It used to be that if you felt the sudden urge to shoot something but found yourself without a gun, all you had to do was hop a streetcar to the local amusement park, stroll over to the midway, and toss a coin into the sweaty palm of a cigar-puffing carny. In return, he’d hand you a loaded .22 caliber rifle and wish you luck. Taking your place alongside other kindred shooters, you’d survey the cheerfully painted ducks, rabbits, cowboys, and Indians moving from side-to-side or bobbing before you, take aim, and fire! If you hit enough of these pockmarked pieces of cast iron, you won a prize, although the pleasure for most was probably in pulling the trigger.

“You’d almost need a bazooka to make it spin.”


Today, the notion that it was once considered perfectly normal to deliver a rifle filled with live ammunition into the hands of anyone with some spare change in their pocket seems absurd—a tragedy waiting to happen, followed by a costly lawsuit. Indeed, the liability issues surrounding the casual distribution of loaded weapons in public places helped kill .22 caliber shooting galleries, which were replaced by arcades designed to receive the less-lethal impact of air-powered BB guns and pistols that shoot pressurized streams of water.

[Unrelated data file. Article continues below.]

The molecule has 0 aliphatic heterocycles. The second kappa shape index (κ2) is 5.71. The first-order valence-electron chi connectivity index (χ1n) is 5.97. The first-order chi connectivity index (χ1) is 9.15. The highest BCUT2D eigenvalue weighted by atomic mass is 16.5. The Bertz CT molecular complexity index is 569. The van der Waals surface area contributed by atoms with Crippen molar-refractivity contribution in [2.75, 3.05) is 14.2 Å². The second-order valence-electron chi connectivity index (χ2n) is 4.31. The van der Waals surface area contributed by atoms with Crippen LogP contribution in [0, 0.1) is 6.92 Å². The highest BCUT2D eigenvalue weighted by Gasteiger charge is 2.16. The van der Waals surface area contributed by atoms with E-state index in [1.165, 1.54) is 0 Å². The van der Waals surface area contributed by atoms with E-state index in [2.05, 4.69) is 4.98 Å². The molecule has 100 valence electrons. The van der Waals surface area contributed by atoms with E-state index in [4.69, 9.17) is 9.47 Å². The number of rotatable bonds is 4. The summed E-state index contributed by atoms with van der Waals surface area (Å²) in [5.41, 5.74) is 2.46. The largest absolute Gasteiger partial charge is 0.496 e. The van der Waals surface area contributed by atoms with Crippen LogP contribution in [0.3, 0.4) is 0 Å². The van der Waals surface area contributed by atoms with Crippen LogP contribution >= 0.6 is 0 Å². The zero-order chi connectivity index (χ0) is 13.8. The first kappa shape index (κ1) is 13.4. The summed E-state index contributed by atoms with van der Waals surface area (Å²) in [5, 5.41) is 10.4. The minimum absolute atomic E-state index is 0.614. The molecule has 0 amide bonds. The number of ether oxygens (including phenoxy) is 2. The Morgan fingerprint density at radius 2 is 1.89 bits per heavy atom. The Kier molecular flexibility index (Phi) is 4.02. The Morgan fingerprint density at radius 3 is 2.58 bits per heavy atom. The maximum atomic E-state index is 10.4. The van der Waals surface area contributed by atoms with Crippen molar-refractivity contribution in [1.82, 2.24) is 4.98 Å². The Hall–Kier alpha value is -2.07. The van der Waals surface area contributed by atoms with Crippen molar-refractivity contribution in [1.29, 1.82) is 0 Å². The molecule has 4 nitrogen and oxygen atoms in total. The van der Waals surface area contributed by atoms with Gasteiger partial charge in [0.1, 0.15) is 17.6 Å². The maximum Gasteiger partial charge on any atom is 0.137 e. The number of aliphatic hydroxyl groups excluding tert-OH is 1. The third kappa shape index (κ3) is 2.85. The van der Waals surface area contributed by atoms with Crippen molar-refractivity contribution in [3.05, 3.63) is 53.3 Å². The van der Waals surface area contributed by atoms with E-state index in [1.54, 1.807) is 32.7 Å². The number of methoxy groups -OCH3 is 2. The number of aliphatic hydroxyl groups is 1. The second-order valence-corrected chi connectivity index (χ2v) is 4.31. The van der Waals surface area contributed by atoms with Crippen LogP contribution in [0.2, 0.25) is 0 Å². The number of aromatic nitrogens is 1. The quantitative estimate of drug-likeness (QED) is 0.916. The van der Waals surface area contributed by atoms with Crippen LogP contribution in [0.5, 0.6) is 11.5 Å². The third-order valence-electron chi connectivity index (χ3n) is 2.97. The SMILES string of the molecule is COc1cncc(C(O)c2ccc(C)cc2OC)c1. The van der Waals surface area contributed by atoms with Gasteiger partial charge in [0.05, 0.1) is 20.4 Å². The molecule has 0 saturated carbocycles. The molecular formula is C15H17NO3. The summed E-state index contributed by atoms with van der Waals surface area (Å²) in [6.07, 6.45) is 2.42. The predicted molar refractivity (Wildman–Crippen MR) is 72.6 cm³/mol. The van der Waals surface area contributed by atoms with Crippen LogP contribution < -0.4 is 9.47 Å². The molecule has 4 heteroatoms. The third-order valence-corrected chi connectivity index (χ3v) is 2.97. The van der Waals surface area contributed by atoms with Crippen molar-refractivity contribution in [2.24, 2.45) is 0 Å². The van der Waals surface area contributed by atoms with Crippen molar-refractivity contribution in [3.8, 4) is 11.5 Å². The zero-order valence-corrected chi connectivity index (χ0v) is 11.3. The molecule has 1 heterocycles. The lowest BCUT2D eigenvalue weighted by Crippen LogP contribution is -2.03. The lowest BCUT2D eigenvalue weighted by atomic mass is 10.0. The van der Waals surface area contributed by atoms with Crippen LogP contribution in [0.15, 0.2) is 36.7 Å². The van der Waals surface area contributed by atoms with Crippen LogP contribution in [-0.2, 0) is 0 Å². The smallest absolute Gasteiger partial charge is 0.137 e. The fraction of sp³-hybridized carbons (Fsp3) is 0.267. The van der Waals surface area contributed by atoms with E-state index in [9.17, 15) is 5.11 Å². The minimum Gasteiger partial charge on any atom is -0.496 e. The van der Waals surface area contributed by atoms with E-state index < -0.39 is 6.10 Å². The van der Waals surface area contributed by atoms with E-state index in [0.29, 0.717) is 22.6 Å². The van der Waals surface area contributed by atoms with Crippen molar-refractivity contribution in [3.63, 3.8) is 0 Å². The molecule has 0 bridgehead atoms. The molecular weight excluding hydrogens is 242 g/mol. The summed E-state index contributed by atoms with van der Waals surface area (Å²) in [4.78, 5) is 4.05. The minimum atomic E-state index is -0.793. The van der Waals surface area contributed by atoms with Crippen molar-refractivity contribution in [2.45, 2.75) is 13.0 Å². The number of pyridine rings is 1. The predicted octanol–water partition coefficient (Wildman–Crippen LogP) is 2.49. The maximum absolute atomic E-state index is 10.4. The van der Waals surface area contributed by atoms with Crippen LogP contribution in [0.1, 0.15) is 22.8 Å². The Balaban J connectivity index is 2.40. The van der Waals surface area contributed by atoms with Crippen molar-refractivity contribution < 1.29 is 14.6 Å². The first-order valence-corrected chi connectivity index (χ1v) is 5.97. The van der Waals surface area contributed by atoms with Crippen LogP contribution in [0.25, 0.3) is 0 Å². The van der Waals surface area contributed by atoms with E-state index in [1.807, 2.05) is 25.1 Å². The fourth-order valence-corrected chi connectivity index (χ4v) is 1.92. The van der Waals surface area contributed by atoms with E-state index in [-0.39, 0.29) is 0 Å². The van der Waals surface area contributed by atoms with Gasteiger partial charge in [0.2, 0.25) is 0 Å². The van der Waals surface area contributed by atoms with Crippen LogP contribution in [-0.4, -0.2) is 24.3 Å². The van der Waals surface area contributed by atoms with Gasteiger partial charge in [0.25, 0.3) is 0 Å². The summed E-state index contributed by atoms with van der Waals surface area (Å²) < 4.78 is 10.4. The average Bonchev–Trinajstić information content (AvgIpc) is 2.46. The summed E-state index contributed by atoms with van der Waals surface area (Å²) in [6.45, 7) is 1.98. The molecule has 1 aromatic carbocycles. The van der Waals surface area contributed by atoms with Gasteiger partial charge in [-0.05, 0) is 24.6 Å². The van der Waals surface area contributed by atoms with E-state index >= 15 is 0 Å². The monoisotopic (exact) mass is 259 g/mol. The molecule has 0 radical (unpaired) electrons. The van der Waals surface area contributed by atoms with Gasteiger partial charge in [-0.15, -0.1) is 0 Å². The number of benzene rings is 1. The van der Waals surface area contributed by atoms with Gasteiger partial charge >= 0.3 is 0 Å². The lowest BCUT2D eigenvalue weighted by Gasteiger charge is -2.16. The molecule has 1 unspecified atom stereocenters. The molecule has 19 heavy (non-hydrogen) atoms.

Many people, though, still set their sights on those cast-iron targets from the late 19th and early 20th centuries, which are collected as a form of Americana or folk art. In the eyes of at least one collecting couple, arcade targets may even be considered progenitors of the bull’s-eye paintings of mid-20th-century artists Kenneth Noland and Jasper Johns.


“Johns was living downtown in New York City, not very far from Coney Island,” says Richard Tucker, who, along with his wife of 50 years, Valerie, has just written a new book about targets and arcade memorabilia called Step Right Up!: Classic American Arcade and Target Forms. “We don’t think it’s a stretch to say he may have been influenced by the targets in the arcades and shooting galleries out there.”


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